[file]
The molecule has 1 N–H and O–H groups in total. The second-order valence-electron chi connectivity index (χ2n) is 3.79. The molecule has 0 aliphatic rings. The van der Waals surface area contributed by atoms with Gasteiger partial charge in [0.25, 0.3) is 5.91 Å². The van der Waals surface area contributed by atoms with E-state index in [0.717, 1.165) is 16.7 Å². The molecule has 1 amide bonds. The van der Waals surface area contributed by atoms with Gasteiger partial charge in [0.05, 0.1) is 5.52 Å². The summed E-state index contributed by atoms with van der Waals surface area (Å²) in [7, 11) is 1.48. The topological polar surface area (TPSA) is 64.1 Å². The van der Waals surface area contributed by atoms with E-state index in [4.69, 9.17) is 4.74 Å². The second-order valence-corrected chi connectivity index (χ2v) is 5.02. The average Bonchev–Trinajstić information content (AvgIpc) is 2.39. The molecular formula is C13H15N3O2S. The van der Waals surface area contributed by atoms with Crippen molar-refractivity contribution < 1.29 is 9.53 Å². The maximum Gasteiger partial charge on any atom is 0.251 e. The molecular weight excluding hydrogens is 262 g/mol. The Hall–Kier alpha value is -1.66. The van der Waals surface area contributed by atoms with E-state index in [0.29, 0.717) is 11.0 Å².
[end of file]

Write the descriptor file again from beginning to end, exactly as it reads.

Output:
The molecule has 1 N–H and O–H groups in total. The second-order valence-electron chi connectivity index (χ2n) is 3.79. The molecule has 0 aliphatic rings. The van der Waals surface area contributed by atoms with Gasteiger partial charge in [0.25, 0.3) is 5.91 Å². The van der Waals surface area contributed by atoms with E-state index in [0.717, 1.165) is 16.7 Å². The molecule has 1 amide bonds. The van der Waals surface area contributed by atoms with Gasteiger partial charge in [0.05, 0.1) is 5.52 Å². The summed E-state index contributed by atoms with van der Waals surface area (Å²) in [7, 11) is 1.48. The topological polar surface area (TPSA) is 64.1 Å². The van der Waals surface area contributed by atoms with E-state index in [4.69, 9.17) is 4.74 Å². The second-order valence-corrected chi connectivity index (χ2v) is 5.02. The average Bonchev–Trinajstić information content (AvgIpc) is 2.39. The molecular formula is C13H15N3O2S. The van der Waals surface area contributed by atoms with Crippen molar-refractivity contribution < 1.29 is 9.53 Å². The maximum Gasteiger partial charge on any atom is 0.251 e. The molecular weight excluding hydrogens is 262 g/mol. The Hall–Kier alpha value is -1.66. The van der Waals surface area contributed by atoms with E-state index in [0.29, 0.717) is 11.0 Å².